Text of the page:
<| Forest Fire Simulation [11.2008]
This program simulates a fire spreading through a 2-D grid of trees.
Trees which are "on-fire" will set off trees on adjacent nodes during successive time-steps,
and the fire will spread throughout the grid.
The trees occupy grid cells at random, with a selectable probability density.
The results are highly-nonlinear and non-intuitive.
For low tree-densities, the fire quickly burns out, but at intermediate densities the fire burns
patches of trees exhibiting characteristic "fractal" patterns (as shown, right).
Then, above some critical tree-density, the fire quickly spreads to burn essentially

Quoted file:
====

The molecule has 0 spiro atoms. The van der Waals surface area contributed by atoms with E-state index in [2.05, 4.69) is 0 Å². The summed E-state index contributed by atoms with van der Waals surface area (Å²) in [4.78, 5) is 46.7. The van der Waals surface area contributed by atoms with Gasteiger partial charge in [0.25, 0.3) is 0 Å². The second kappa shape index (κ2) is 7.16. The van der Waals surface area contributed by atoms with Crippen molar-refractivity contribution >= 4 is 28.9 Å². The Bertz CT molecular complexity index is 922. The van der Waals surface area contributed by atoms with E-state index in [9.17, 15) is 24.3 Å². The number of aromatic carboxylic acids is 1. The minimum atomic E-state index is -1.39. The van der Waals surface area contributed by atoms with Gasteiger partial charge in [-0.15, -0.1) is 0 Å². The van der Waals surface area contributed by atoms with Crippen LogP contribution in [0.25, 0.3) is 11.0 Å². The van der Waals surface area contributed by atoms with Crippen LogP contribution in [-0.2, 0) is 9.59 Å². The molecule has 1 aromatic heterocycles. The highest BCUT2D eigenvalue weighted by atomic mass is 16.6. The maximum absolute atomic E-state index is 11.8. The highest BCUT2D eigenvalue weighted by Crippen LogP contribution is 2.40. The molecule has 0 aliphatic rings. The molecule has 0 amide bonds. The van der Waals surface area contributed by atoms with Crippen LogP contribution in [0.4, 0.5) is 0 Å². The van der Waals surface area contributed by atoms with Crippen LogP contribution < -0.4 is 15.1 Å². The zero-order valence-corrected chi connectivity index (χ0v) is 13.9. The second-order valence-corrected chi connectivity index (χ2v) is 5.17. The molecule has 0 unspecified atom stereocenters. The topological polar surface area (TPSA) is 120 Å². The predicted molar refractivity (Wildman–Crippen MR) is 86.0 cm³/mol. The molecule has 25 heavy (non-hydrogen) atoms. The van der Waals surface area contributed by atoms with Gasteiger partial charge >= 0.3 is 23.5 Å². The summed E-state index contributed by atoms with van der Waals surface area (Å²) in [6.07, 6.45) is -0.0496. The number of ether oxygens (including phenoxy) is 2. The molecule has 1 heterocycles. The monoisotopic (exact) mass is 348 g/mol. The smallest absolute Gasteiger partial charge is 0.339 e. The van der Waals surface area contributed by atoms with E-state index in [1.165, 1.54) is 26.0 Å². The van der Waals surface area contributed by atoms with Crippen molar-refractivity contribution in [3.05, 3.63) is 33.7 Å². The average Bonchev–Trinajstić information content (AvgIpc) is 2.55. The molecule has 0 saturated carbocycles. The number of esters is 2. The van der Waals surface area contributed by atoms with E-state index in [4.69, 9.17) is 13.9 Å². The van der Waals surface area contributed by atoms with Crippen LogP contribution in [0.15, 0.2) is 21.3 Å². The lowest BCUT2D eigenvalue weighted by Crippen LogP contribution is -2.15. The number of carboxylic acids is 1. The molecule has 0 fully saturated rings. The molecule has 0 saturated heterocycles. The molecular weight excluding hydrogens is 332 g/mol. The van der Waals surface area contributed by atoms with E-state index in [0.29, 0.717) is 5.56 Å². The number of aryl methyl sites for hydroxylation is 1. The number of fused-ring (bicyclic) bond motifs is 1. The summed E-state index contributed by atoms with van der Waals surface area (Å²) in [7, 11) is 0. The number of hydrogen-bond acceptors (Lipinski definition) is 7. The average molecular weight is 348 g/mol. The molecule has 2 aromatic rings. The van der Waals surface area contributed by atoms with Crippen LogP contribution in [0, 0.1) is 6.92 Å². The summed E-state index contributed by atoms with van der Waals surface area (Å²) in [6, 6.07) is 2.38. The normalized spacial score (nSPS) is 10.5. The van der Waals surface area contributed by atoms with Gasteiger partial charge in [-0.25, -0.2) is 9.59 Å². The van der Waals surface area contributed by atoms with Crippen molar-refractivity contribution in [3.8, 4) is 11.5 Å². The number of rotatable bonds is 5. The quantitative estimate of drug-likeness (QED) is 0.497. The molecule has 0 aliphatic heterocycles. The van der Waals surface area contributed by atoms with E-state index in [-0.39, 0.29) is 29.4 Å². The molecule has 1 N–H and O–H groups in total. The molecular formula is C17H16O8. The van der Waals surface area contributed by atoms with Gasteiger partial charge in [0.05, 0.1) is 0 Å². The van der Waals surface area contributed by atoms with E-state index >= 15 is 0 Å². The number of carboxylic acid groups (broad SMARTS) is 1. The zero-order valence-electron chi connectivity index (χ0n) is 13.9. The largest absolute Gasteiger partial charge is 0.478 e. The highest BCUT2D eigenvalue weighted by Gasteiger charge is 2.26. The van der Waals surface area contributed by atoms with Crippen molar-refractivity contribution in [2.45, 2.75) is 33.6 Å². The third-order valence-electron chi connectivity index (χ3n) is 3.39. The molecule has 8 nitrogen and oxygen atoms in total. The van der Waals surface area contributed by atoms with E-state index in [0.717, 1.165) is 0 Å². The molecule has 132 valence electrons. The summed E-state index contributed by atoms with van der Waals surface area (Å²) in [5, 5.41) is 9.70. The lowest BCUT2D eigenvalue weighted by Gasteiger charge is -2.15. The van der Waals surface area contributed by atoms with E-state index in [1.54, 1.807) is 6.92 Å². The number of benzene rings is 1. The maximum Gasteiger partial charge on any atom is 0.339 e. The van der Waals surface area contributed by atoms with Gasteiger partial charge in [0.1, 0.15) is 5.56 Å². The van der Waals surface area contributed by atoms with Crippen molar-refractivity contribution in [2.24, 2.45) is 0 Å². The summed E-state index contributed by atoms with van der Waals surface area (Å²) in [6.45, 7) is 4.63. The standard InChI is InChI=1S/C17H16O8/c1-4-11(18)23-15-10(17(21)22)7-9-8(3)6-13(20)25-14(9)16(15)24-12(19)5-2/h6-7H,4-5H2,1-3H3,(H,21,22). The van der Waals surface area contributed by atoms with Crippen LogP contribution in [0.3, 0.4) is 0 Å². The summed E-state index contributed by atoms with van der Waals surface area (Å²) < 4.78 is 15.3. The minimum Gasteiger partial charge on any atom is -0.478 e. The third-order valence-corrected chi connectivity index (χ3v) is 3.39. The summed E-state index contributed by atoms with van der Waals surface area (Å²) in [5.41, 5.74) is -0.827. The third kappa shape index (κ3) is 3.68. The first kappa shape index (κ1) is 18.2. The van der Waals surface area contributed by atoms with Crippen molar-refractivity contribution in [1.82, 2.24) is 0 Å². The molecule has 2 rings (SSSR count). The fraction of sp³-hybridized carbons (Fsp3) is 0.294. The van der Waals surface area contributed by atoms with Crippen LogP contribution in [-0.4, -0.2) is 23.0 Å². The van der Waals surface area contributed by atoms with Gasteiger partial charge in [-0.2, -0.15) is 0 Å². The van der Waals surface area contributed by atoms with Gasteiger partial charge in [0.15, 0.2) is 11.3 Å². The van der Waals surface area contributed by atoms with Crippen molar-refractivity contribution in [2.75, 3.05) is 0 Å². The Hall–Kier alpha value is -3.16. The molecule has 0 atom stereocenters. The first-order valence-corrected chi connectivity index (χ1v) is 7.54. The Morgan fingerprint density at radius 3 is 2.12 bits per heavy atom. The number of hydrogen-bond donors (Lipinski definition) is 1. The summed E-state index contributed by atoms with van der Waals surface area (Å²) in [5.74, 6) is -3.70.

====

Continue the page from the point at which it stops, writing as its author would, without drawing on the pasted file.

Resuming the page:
all trees in the grid.
Of note, the range of tree-densities from few-burned to all-burned is extremely narrow, and the
curve relating %trees-burned to tree-density is highly-nonlinear ("S"-shaped curve in diagrams).
This simulation has some relationship to other situations involving random distributions of
active-nodes which can "infect" neighboring nodes, including "real" forest fires,
the spread of epidemics, spread of "memes", etc.
See next page for more details about the
Forest Fire Simulation.